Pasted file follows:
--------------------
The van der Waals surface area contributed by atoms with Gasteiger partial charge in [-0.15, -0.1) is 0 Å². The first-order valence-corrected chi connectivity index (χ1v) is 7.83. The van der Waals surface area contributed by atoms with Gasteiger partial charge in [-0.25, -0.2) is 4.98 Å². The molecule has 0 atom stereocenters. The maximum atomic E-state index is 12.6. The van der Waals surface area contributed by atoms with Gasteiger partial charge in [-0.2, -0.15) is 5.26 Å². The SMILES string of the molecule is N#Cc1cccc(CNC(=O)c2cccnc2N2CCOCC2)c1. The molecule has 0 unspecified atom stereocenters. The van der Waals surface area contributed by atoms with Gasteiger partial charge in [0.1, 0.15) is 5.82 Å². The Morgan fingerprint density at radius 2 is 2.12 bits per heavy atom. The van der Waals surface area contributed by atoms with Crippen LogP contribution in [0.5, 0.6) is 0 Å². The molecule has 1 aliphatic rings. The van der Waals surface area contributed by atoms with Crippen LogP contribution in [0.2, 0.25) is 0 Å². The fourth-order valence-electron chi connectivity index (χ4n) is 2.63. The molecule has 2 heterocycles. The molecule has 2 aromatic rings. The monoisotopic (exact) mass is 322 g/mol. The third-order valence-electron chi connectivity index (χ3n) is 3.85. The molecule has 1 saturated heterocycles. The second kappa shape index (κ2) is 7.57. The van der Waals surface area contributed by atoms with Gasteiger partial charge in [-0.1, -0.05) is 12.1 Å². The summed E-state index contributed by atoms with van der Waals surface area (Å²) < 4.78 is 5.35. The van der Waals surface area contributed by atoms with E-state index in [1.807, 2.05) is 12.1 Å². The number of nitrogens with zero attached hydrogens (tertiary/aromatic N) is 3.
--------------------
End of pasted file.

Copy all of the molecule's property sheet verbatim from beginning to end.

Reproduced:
The van der Waals surface area contributed by atoms with Gasteiger partial charge in [-0.15, -0.1) is 0 Å². The first-order valence-corrected chi connectivity index (χ1v) is 7.83. The van der Waals surface area contributed by atoms with Gasteiger partial charge in [-0.25, -0.2) is 4.98 Å². The molecule has 0 atom stereocenters. The maximum atomic E-state index is 12.6. The van der Waals surface area contributed by atoms with Gasteiger partial charge in [-0.2, -0.15) is 5.26 Å². The SMILES string of the molecule is N#Cc1cccc(CNC(=O)c2cccnc2N2CCOCC2)c1. The molecule has 0 unspecified atom stereocenters. The van der Waals surface area contributed by atoms with Gasteiger partial charge in [0.1, 0.15) is 5.82 Å². The Morgan fingerprint density at radius 2 is 2.12 bits per heavy atom. The van der Waals surface area contributed by atoms with Crippen LogP contribution in [0.5, 0.6) is 0 Å². The molecule has 1 aliphatic rings. The van der Waals surface area contributed by atoms with Crippen LogP contribution in [0.2, 0.25) is 0 Å². The fourth-order valence-electron chi connectivity index (χ4n) is 2.63. The molecule has 2 heterocycles. The molecule has 2 aromatic rings. The monoisotopic (exact) mass is 322 g/mol. The third-order valence-electron chi connectivity index (χ3n) is 3.85. The molecule has 1 saturated heterocycles. The second kappa shape index (κ2) is 7.57. The van der Waals surface area contributed by atoms with Gasteiger partial charge in [-0.1, -0.05) is 12.1 Å². The summed E-state index contributed by atoms with van der Waals surface area (Å²) < 4.78 is 5.35. The van der Waals surface area contributed by atoms with E-state index in [1.807, 2.05) is 12.1 Å². The number of nitrogens with zero attached hydrogens (tertiary/aromatic N) is 3.